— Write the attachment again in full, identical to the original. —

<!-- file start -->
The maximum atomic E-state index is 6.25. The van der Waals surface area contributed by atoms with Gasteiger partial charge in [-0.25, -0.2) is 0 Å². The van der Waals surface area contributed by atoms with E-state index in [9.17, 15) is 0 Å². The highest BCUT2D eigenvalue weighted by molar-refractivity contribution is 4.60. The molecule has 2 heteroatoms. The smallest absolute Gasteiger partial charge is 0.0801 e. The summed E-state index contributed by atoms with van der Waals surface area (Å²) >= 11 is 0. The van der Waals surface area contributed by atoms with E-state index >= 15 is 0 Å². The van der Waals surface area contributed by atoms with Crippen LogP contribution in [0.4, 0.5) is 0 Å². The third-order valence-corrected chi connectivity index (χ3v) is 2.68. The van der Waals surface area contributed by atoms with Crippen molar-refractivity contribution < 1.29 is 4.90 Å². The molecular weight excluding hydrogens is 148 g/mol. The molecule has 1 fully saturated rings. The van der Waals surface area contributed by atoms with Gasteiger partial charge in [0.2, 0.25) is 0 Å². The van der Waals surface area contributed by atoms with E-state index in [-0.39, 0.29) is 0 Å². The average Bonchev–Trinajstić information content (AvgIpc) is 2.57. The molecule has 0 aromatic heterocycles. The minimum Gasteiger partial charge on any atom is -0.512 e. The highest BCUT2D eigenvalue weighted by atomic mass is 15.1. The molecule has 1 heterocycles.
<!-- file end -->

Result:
The maximum atomic E-state index is 6.25. The van der Waals surface area contributed by atoms with Gasteiger partial charge in [-0.25, -0.2) is 0 Å². The van der Waals surface area contributed by atoms with E-state index in [9.17, 15) is 0 Å². The highest BCUT2D eigenvalue weighted by molar-refractivity contribution is 4.60. The molecule has 2 heteroatoms. The smallest absolute Gasteiger partial charge is 0.0801 e. The summed E-state index contributed by atoms with van der Waals surface area (Å²) >= 11 is 0. The van der Waals surface area contributed by atoms with E-state index >= 15 is 0 Å². The van der Waals surface area contributed by atoms with Crippen LogP contribution in [0.4, 0.5) is 0 Å². The third-order valence-corrected chi connectivity index (χ3v) is 2.68. The van der Waals surface area contributed by atoms with Crippen molar-refractivity contribution < 1.29 is 4.90 Å². The molecular weight excluding hydrogens is 148 g/mol. The molecule has 1 fully saturated rings. The van der Waals surface area contributed by atoms with Gasteiger partial charge in [0.2, 0.25) is 0 Å². The van der Waals surface area contributed by atoms with E-state index in [-0.39, 0.29) is 0 Å². The average Bonchev–Trinajstić information content (AvgIpc) is 2.57. The molecule has 0 aromatic heterocycles. The minimum Gasteiger partial charge on any atom is -0.512 e. The highest BCUT2D eigenvalue weighted by atomic mass is 15.1. The molecule has 1 heterocycles.